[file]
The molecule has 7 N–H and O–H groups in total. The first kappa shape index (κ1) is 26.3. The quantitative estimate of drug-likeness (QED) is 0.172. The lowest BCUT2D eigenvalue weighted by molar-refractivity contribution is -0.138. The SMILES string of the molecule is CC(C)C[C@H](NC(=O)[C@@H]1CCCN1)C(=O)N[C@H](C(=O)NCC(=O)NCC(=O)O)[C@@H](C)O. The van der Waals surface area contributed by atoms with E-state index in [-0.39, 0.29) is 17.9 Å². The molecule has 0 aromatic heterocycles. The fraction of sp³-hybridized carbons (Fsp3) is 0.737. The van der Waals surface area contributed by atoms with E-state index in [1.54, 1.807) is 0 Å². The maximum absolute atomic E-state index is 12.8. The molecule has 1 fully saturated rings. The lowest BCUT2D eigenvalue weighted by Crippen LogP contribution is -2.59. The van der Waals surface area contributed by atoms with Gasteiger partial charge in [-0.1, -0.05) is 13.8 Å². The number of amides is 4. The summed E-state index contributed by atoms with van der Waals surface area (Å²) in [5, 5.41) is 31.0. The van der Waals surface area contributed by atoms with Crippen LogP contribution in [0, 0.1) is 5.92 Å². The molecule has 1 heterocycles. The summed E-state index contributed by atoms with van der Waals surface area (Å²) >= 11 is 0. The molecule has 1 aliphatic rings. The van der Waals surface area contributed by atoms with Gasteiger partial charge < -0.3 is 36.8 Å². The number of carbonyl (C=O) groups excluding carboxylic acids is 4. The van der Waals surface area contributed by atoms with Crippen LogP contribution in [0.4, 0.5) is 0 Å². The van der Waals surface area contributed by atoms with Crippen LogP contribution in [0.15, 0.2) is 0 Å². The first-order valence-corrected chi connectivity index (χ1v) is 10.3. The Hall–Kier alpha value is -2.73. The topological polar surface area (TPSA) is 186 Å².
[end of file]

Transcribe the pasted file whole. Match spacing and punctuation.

The molecule has 7 N–H and O–H groups in total. The first kappa shape index (κ1) is 26.3. The quantitative estimate of drug-likeness (QED) is 0.172. The lowest BCUT2D eigenvalue weighted by molar-refractivity contribution is -0.138. The SMILES string of the molecule is CC(C)C[C@H](NC(=O)[C@@H]1CCCN1)C(=O)N[C@H](C(=O)NCC(=O)NCC(=O)O)[C@@H](C)O. The van der Waals surface area contributed by atoms with E-state index in [-0.39, 0.29) is 17.9 Å². The molecule has 0 aromatic heterocycles. The fraction of sp³-hybridized carbons (Fsp3) is 0.737. The van der Waals surface area contributed by atoms with E-state index in [1.54, 1.807) is 0 Å². The maximum absolute atomic E-state index is 12.8. The molecule has 1 fully saturated rings. The lowest BCUT2D eigenvalue weighted by Crippen LogP contribution is -2.59. The van der Waals surface area contributed by atoms with Gasteiger partial charge in [-0.1, -0.05) is 13.8 Å². The number of amides is 4. The summed E-state index contributed by atoms with van der Waals surface area (Å²) in [5, 5.41) is 31.0. The van der Waals surface area contributed by atoms with Crippen LogP contribution in [0, 0.1) is 5.92 Å². The molecule has 1 heterocycles. The summed E-state index contributed by atoms with van der Waals surface area (Å²) >= 11 is 0. The molecule has 1 aliphatic rings. The van der Waals surface area contributed by atoms with Gasteiger partial charge < -0.3 is 36.8 Å². The number of carbonyl (C=O) groups excluding carboxylic acids is 4. The van der Waals surface area contributed by atoms with Crippen LogP contribution in [0.4, 0.5) is 0 Å². The van der Waals surface area contributed by atoms with Crippen LogP contribution in [0.15, 0.2) is 0 Å². The first-order valence-corrected chi connectivity index (χ1v) is 10.3. The Hall–Kier alpha value is -2.73. The topological polar surface area (TPSA) is 186 Å².